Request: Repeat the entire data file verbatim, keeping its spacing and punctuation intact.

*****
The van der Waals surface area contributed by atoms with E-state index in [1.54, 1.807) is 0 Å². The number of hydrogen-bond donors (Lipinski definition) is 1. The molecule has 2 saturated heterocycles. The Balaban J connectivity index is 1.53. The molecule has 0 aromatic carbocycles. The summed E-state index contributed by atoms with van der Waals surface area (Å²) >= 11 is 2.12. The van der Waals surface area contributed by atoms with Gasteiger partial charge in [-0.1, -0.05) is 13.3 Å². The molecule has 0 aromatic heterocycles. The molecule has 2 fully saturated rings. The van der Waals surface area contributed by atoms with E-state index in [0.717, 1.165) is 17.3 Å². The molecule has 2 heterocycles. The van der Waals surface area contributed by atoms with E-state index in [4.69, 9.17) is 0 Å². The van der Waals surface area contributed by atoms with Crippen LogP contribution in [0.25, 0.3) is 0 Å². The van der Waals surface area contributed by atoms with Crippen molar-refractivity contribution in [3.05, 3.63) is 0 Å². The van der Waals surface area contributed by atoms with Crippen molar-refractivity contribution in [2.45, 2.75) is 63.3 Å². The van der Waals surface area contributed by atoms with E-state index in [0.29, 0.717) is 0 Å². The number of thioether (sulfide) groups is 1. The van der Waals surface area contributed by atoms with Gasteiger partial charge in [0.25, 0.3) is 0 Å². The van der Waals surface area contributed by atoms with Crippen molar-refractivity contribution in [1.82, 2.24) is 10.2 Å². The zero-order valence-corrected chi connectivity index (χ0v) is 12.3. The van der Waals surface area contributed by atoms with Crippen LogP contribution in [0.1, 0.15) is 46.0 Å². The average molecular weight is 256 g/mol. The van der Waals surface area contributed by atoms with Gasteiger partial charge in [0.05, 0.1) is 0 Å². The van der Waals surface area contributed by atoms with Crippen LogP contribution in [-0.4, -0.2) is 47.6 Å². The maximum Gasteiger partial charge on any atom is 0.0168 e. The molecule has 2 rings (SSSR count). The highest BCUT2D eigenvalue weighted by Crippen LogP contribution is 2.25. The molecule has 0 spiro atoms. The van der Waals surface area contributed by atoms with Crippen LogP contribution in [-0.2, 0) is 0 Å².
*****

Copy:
The van der Waals surface area contributed by atoms with E-state index in [1.54, 1.807) is 0 Å². The number of hydrogen-bond donors (Lipinski definition) is 1. The molecule has 2 saturated heterocycles. The Balaban J connectivity index is 1.53. The molecule has 0 aromatic carbocycles. The summed E-state index contributed by atoms with van der Waals surface area (Å²) >= 11 is 2.12. The van der Waals surface area contributed by atoms with Gasteiger partial charge in [-0.1, -0.05) is 13.3 Å². The molecule has 0 aromatic heterocycles. The molecule has 2 fully saturated rings. The van der Waals surface area contributed by atoms with E-state index in [0.717, 1.165) is 17.3 Å². The molecule has 2 heterocycles. The van der Waals surface area contributed by atoms with E-state index in [4.69, 9.17) is 0 Å². The van der Waals surface area contributed by atoms with Crippen LogP contribution in [0.25, 0.3) is 0 Å². The van der Waals surface area contributed by atoms with Crippen molar-refractivity contribution in [3.05, 3.63) is 0 Å². The van der Waals surface area contributed by atoms with Crippen molar-refractivity contribution in [2.45, 2.75) is 63.3 Å². The van der Waals surface area contributed by atoms with E-state index in [0.29, 0.717) is 0 Å². The number of thioether (sulfide) groups is 1. The van der Waals surface area contributed by atoms with Gasteiger partial charge in [0.25, 0.3) is 0 Å². The van der Waals surface area contributed by atoms with Crippen molar-refractivity contribution in [1.82, 2.24) is 10.2 Å². The zero-order valence-corrected chi connectivity index (χ0v) is 12.3. The van der Waals surface area contributed by atoms with Crippen LogP contribution in [0.1, 0.15) is 46.0 Å². The average molecular weight is 256 g/mol. The van der Waals surface area contributed by atoms with Gasteiger partial charge in [0.05, 0.1) is 0 Å². The van der Waals surface area contributed by atoms with Crippen LogP contribution in [-0.4, -0.2) is 47.6 Å². The maximum Gasteiger partial charge on any atom is 0.0168 e. The molecule has 2 rings (SSSR count). The highest BCUT2D eigenvalue weighted by Crippen LogP contribution is 2.25. The molecule has 0 spiro atoms. The van der Waals surface area contributed by atoms with Crippen LogP contribution in [-0.2, 0) is 0 Å².